4 Charts to Improve Your Tax Management
Here are a few tax-management best practices for advisors and investors to consider.
Tax management is a valuable lever that investors and advisors can pull to boost take-home returns. With experts increasingly forecasting a low investment return environment, investors have good reason to police all the costs they pay, including tax costs.
Here are four smart tax-management tips from Morningstar’s “A Guide to Tax-Managed Investing.”
Identifying the proper location or account type for each investment often gets lost in the shuffle of portfolio construction and implementation. For instance, investors in their working years still accumulating assets naturally use retirement plans to house long-term savings, namely stocks. Yet bonds benefit from tax sheltering, too. Their regular income payments are taxed at ordinary rates, while qualified equity dividends are taxed at lower long-term capital gains rates.
Here are a few scenarios to illustrate the trade-offs involved in asset-location decisions. In each, we assumed an investor with 35 years to retirement had $100,000 split evenly between taxable and tax-deferred assets and modeled three situations:
Since most investors’ risk profiles shift over time, we started with an overall split of 92% stocks/8% bonds, and gradually rebalanced over time (recognizing the appropriate tax consequences in taxable accounts) before finishing at 43/57 at retirement. The results were enlightening:
We found that scenario 1 provided the best outcome, both before and after taxes, and comes with some additional benefits. Taxable accounts have considerable estate planning benefits over their tax-deferred counterparts, namely cost-basis step-up at death, and are inherently more flexible.
Remember, however, that the assumptions of these scenarios may not fit your situation. The optimal asset-location structure for every investor is personal. Investors should first determine the asset-location structure that suits their preferences, then tactically work toward those targets over time to damp any tax consequences.
Knowing if your mutual fund or exchange-traded fund is a serial income or capital gains distributor can also help you decide whether to hold it in a taxable account. We classified popular asset classes and investment vehicles by their return and distribution propensities.
Investors in vehicles where distributions make up a large percentage of total returns have less control over their taxes, especially when the distributions are taxed at ordinary income rates. Investors in vehicles that tend to make fewer distributions, and the few they make tend to be taxed at more favorable rates, have more control.
For example, the high-yield bond Morningstar Category is in the top left quadrant because income, or yield, constituted much of the group’s total return. Bond income is often taxed at higher rates than capital gains or qualified equity income.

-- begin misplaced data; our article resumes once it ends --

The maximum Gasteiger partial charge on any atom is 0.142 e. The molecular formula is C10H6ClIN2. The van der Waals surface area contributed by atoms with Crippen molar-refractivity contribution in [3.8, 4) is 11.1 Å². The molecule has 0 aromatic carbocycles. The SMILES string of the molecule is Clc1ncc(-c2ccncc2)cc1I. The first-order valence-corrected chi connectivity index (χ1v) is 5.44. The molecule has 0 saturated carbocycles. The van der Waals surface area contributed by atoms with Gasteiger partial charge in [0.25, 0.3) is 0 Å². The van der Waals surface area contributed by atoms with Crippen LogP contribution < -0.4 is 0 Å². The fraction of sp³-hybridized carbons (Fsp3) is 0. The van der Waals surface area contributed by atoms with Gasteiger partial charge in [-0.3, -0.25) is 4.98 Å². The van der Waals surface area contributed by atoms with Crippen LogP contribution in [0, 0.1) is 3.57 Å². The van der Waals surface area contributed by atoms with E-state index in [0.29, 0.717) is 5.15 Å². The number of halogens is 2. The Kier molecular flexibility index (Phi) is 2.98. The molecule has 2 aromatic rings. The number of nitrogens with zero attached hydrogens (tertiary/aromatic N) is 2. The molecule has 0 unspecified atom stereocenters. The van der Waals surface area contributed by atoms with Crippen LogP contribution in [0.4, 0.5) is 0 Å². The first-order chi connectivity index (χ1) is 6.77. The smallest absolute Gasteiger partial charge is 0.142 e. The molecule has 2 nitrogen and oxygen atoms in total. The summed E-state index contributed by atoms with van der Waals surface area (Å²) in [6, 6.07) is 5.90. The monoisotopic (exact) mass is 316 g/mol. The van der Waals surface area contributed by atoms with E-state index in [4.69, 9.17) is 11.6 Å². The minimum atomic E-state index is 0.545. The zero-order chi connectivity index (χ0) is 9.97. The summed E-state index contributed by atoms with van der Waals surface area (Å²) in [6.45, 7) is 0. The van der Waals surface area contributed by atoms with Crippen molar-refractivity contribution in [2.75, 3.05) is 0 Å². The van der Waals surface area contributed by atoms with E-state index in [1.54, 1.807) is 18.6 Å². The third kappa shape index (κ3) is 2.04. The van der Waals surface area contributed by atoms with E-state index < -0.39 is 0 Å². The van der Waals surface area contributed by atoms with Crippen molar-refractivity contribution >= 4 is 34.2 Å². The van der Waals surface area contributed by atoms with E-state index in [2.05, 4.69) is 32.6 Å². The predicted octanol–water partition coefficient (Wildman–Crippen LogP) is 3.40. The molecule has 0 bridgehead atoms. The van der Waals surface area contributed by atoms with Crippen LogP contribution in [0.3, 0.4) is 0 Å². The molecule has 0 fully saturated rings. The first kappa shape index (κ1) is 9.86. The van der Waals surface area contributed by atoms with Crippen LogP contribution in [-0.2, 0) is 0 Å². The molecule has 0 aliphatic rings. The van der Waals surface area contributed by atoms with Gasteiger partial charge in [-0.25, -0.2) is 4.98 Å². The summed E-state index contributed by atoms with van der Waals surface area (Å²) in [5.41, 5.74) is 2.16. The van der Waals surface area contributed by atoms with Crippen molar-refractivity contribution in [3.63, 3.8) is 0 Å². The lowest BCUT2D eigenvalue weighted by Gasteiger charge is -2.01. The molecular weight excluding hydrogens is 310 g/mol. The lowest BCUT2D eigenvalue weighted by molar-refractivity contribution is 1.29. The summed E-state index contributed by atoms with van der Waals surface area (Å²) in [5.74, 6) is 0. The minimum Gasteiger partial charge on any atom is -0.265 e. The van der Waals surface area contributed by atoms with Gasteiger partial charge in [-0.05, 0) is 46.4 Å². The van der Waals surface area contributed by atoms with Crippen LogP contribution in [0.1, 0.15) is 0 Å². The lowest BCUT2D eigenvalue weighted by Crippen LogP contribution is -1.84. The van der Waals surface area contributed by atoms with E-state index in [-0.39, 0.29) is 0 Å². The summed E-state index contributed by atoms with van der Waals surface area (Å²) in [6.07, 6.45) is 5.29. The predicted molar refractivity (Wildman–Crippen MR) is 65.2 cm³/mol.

Equity index ETFs, like iShares Core S&P 500 ETF IVV, are at the other end of the spectrum because their dividend payments tend to be smaller and receive more favorable tax treatment. And since most equity index ETFs do not make capital gains distributions, investors have more control over when they realize capital gains by selling or trimming their holdings.
Actively managed strategies require more oversight than passive funds. They can produce capital gains distributions for myriad reasons, regardless of whether shareholders buy or sell their fund shares. The following watchlist can help tip off prospective and existing investors about potential distributions.
Any combination of these items, such as manager changes at strategies with high Morningstar Potential Capital Gains Exposure scores, significantly raises the possibility of capital gains distributions.
Tax-loss harvesting can eke something good out of taxable account losses. Investors can use realized losses to offset gains in the same calendar year. If they have more losses than gains, investors can use the losses to deduct up to $3,000 from their adjustable gross income and carry forward any unused losses indefinitely to use against future gains.
As a rule, larger portfolios of more volatile holdings offer more opportunities for tax-loss harvesting. Still, investors with portfolios of a few broadly diversified funds and ETFs can take advantage of it. One harvesting strategy consists of selling stocks or funds that have lost money and temporarily putting the proceeds into index funds or ETFs tracking a similar area of the market to maintain your asset allocation. (You cannot buy the same fund, stock, or a “substantially identical” investment back within 30 days without running afoul of IRS “wash sale” rules.)
For example, if you were sitting on a loss in Vanguard FTSE All-World ex-US VEU, you could sell and harvest those losses while buying iShares Core MSCI Total International Stock IXUS, which covers much of the same territory while tracking a different index.
The current market selloff underscores the unpredictability of investment returns. Yet savvy investors can wring some benefit from the volatility and secure better take-home results. Smart tax-loss selling techniques allow investors to lower their tax bills while rebalancing to long-term allocation targets. And the more frequent portfolio reviews that inevitably come with shaky markets provide opportunities to make more deliberate asset-location choices.
Tom Nations does not own (actual or beneficial) shares in any of the securities mentioned above. Find out about Morningstar’s editorial policies.